Awareness of social and environmental issues in the electronics industry supply chain is increasing among the public, our customers, NGOs, investors and the media. Our supply chain SER program responds to these stakeholder expectations. We are working to implement systems to achieve long-lasting improvements throughout our supply chain.
These stakeholders expect us to demonstrate that our long-standing commitment to global citizenship extends to our supply chain and to show evidence of improved performance and greater transparency in this area. To demonstrate HP’s commitment to continual improvement and thought leadership, this year we have disclosed a list of our key suppliers. This list includes contract manufacturers, electronic manufacturing services providers, original design manufacturers, and commodity suppliers. HP also announced the 2007 aggregated carbon dioxide equivalent (CO2e) emissions associated with more than 80 percent of its first-tier manufacturing expenditures, totaling approximately 3.5 million metric tons.(1) The release of this emissions data delivers on a specific goal published in the HP 2007 Global Citizenship Report (GCR). In both cases, HP was the first major technology company to disclose the information. HP is sharing this data with the intent of promoting transparency and progress in raising social and environmental standards in the electronics industry supply chain.
Today, the majority of our products are manufactured for HP through alliances and partnerships. The global scope of HP’s supply chain and our value as a customer provide us the opportunity to impact the human rights, health, safety, environmental and ethical performance of the businesses worldwide that constitute our supply chain.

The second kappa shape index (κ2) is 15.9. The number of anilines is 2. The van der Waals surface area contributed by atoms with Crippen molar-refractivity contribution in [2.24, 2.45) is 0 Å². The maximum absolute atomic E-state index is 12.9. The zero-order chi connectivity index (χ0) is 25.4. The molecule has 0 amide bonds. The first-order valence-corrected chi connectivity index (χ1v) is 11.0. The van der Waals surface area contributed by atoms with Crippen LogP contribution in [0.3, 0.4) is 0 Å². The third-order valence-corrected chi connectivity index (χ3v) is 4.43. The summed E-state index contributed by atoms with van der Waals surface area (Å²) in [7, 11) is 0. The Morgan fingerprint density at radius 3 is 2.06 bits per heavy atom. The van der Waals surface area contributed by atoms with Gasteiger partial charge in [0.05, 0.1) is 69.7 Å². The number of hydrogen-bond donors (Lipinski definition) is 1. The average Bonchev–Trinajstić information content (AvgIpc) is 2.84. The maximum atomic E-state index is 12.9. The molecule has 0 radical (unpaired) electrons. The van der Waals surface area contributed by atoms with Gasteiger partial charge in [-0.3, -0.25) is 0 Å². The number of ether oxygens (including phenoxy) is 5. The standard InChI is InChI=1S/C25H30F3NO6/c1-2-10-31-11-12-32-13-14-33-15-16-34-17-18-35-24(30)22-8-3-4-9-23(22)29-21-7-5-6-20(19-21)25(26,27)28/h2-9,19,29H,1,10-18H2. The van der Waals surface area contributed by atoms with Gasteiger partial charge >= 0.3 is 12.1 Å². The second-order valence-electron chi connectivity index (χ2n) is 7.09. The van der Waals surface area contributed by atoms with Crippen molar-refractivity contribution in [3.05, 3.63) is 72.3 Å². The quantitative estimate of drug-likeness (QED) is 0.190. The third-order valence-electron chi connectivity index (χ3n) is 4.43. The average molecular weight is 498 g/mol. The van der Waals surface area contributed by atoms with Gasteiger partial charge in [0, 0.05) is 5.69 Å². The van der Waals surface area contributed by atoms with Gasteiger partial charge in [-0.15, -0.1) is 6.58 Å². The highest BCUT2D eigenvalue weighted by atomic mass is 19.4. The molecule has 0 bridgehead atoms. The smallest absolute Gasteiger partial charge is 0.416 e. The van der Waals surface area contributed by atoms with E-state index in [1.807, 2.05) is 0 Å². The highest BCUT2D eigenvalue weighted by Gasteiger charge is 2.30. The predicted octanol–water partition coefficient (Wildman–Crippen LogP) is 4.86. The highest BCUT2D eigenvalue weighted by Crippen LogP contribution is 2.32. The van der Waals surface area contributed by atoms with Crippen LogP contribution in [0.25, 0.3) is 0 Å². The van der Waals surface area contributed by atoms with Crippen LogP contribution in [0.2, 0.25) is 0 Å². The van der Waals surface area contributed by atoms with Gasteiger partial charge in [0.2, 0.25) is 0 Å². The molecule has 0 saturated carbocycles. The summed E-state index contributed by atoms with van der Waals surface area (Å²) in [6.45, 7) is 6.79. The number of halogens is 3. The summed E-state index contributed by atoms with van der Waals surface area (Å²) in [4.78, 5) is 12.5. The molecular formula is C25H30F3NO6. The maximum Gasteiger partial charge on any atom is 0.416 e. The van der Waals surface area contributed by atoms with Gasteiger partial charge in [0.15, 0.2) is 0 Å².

The expectations we set for suppliers that manufacture HP's parts, components and products, are a key aspect of our social and environmental performance. We expect our suppliers to conform to the same rigorous ethical, social and environmental standards that we hold ourselves to. Beyond product manufacturing, social and environmental impacts also occur during the transport of our products throughout our supply chain. These suppliers are the focus of HP's Supply Chain Social and Environmental Responsibility Program.
» Supplier's SER Conformance Requirements
Essential to HP’s program is our Supply Chain Social and Environmental Responsibility (SER) Policy and HP’s Electronic Industry Code of Conduct, which commit us to work with our suppliers to ensure they operate in a socially and environmentally responsible manner. HP’s approach to implementing social and environmental responsibility in our supply chain is based on early, frequent, and proactive involvement with key suppliers to develop a partnership for improvement.
To ensure that we minimize the social and environmental impact of our worldwide supply chain practices, we have:
- implemented the use of a Supply Chain Social and Environmental Policy
- adopted the use of the new Electronic Industry Code of Conduct, which formalizes hp's supplier labor, human rights, health, safety, environmental and ethical expectations
- reemphasized HP's requirement for conformance with the product content restrictions covered in HP's General Specification for the Environment (GSE)
- strengthened our supplier contract and purchasing agreements to reflect our new expectations
- communicated our SER conformance monitoring process
- conducted audits at our supplier's facilities
- developed requirements for supplier performance reporting and corrective actions for nonconformance
- implemented capability-building training programs for suppliers